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Learning to Export: Evidence from Moroccan Manufacturing


  • Marcel Fafchamps

    (Centre for the Study of African Economies)

  • Said El Hamine

    (Ministere du Commerce, Rabat, Morocco)

  • Albert Zeufack

    (The World Bank)


This paper tests two alternative models of learning to export: producitivity learning, whereby firms learn to reduce production costs, and market learning, whereby firms learn to design products that appeal to foreign consumers. Using panel and cross-reaction data on Moroccan manufacturers, we uncover evidence of market learning but little evidence of productivity learning. These findings are consistent with the concentration of Moroccan manufacturing exports in consumer items, i.e. the garment, textile, and leather sectors. It is the young firms that export. Most do so immediately after creation. We also find that, among exporters, new products are exported very rapidly after production has begun. The share of exported output nevertheless increases for 2-3 years after a new product is introduced. Old firms are unlikely to switch to exports, even in response to changes in macro incentives. We find a positive relationship between exports and productivity and conclude that it is the result of self-selection: it is the more productive firms that move into exports. Policy implications are discussed.

Suggested Citation

  • Marcel Fafchamps & Said El Hamine & Albert Zeufack, 2004. "Learning to Export: Evidence from Moroccan Manufacturing," Development and Comp Systems 0409049, EconWPA.
  • Handle: RePEc:wpa:wuwpdc:0409049
    Note: Type of Document - pdf; pages: 45

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    Cited by:

    1. Fernandes, Ana M. & Isgut, Alberto E., 2005. "Learning-by-doing, learning-by-exporting, and productivity : evidence from Colombia," Policy Research Working Paper Series 3544, The World Bank.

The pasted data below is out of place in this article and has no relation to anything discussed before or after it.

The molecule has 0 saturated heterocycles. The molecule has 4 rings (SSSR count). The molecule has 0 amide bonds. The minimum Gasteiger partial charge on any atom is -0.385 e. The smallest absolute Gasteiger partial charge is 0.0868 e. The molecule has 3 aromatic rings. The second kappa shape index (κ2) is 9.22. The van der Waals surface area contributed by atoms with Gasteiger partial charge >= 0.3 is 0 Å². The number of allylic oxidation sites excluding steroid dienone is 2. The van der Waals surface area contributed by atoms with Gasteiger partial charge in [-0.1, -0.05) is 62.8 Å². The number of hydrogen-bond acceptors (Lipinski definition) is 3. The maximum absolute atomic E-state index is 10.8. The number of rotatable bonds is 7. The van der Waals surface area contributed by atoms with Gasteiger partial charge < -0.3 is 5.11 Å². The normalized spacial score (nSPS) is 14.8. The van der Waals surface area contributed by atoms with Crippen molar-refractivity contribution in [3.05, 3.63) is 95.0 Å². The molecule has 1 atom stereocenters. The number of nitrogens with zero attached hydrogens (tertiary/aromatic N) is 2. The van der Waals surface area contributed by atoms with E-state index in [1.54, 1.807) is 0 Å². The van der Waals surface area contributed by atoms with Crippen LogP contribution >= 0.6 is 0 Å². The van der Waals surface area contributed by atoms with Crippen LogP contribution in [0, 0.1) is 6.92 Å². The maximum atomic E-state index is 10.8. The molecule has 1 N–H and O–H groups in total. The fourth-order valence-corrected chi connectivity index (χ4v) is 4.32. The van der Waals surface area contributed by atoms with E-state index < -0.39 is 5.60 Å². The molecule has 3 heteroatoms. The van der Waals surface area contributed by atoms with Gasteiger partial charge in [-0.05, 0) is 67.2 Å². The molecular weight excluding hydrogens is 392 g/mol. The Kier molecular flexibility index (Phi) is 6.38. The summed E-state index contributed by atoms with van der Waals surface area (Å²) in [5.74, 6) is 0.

2. Van Biesebroeck, Johannes, 2005. "Exporting raises productivity in sub-Saharan African manufacturing firms," Journal of International Economics, Elsevier, vol. 67(2), pages 373-391, December.
    3. Albert Park & Dean Yang & Xinzheng Shi & Yuan Jiang, 2010. "Exporting and Firm Performance: Chinese Exporters and the Asian Financial Crisis," The Review of Economics and Statistics, MIT Press, vol. 92(4), pages 822-842, November.
    4. Harabi, Najib, 2005. "Determinants of Firm Growth: An Empirical Analysis from Morocco," MPRA Paper 4394, University Library of Munich, Germany.
    5. Arne Bigsten & Paul Collier & Stefan Dercon & Marcel Fafchamps & Bernard Gauthier & Jan Willem Gunning & Abena Oduro & Remco Oostendorp & Catherine Pattillo & Måns Soderbom & Francis Teal & Albert Zeu, 2004. "Do African Manufacturing Firms Learn from Exporting?," Journal of Development Studies, Taylor & Francis Journals, vol. 40(3), pages 115-141.
    6. Marcel Fafchampsm & Måns Söderbom, 2006. "Wages and Labor Management in African Manufacturing," Journal of Human Resources, University of Wisconsin Press, vol. 41(2).
    7. Marcel Fafchamps & Mans Söderbom & Najy Benhassine, 2009. "Wage Gaps and Job Sorting in African Manufacturing," Journal of African Economies, Centre for the Study of African Economies (CSAE), vol. 18(5), pages 824-868, November.
    8. Edwards, Lawrence & Rankin, Neil A. & Schöer, Volker, 2008. "South African exporting firms: What do we know and what should we know?," MPRA Paper 16906, University Library of Munich, Germany.
    9. Kazuhiko Yokota & Akinori Tomohara, 2009. "Extending the Learning-By-Exporting Hypothesis: Introducing a Credit Constraint," International Advances in Economic Research, Springer;International Atlantic Economic Society, vol. 15(2), pages 169-177, May.
    10. Mélise Jaud & Caroline Freund, 2015. "Champions Wanted," World Bank Publications, The World Bank, number 21638.
    11. repec:kap:iaecre:v:15:y:2009:i:2:p:169-177 is not listed on IDEAS
    12. Harabi, Najib, 2003. "Déterminants de la croissance des entreprises: Une analyse empirique du Maroc
      [Determinants of Firm Growth: An Empirical Analysis from Morocco]
      ," MPRA Paper 4440, University Library of Munich, Germany.

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    JEL classification:

    • O - Economic Development, Innovation, Technological Change, and Growth
    • P - Economic Systems

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